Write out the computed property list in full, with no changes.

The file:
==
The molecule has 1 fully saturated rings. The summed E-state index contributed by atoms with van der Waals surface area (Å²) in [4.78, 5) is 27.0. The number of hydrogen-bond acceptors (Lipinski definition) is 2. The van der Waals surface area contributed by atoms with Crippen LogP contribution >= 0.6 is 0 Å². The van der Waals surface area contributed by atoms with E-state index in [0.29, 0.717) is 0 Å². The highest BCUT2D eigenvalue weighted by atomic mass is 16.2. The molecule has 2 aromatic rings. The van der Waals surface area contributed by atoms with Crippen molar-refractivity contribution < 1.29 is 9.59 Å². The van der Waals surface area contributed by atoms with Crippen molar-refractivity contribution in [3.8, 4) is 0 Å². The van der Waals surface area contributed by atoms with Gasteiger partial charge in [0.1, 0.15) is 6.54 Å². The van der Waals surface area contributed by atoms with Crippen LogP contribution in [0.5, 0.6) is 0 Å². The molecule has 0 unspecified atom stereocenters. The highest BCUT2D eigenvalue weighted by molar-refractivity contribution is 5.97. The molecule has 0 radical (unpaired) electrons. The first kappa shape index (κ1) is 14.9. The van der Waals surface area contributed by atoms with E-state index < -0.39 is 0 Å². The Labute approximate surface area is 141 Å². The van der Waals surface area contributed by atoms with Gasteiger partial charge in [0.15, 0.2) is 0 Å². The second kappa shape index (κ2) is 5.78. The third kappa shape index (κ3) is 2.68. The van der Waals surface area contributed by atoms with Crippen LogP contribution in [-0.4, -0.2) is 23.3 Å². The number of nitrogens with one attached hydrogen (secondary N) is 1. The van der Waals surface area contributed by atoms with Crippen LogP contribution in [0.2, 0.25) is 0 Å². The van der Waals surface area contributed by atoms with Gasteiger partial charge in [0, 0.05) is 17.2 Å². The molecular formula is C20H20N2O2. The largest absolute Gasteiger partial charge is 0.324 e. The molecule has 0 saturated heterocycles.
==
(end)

The molecule has 1 fully saturated rings. The summed E-state index contributed by atoms with van der Waals surface area (Å²) in [4.78, 5) is 27.0. The number of hydrogen-bond acceptors (Lipinski definition) is 2. The van der Waals surface area contributed by atoms with Crippen LogP contribution >= 0.6 is 0 Å². The van der Waals surface area contributed by atoms with E-state index in [0.29, 0.717) is 0 Å². The highest BCUT2D eigenvalue weighted by atomic mass is 16.2. The molecule has 2 aromatic rings. The van der Waals surface area contributed by atoms with Crippen molar-refractivity contribution < 1.29 is 9.59 Å². The van der Waals surface area contributed by atoms with Crippen molar-refractivity contribution in [3.8, 4) is 0 Å². The van der Waals surface area contributed by atoms with Gasteiger partial charge in [0.1, 0.15) is 6.54 Å². The van der Waals surface area contributed by atoms with Crippen LogP contribution in [0.5, 0.6) is 0 Å². The molecule has 0 unspecified atom stereocenters. The highest BCUT2D eigenvalue weighted by molar-refractivity contribution is 5.97. The molecule has 0 radical (unpaired) electrons. The first kappa shape index (κ1) is 14.9. The van der Waals surface area contributed by atoms with E-state index < -0.39 is 0 Å². The Labute approximate surface area is 141 Å². The van der Waals surface area contributed by atoms with Gasteiger partial charge in [0.15, 0.2) is 0 Å². The second kappa shape index (κ2) is 5.78. The third kappa shape index (κ3) is 2.68. The van der Waals surface area contributed by atoms with Crippen LogP contribution in [-0.4, -0.2) is 23.3 Å². The number of nitrogens with one attached hydrogen (secondary N) is 1. The van der Waals surface area contributed by atoms with Crippen LogP contribution in [0.2, 0.25) is 0 Å². The van der Waals surface area contributed by atoms with Gasteiger partial charge in [0, 0.05) is 17.2 Å². The molecular formula is C20H20N2O2. The largest absolute Gasteiger partial charge is 0.324 e. The molecule has 0 saturated heterocycles.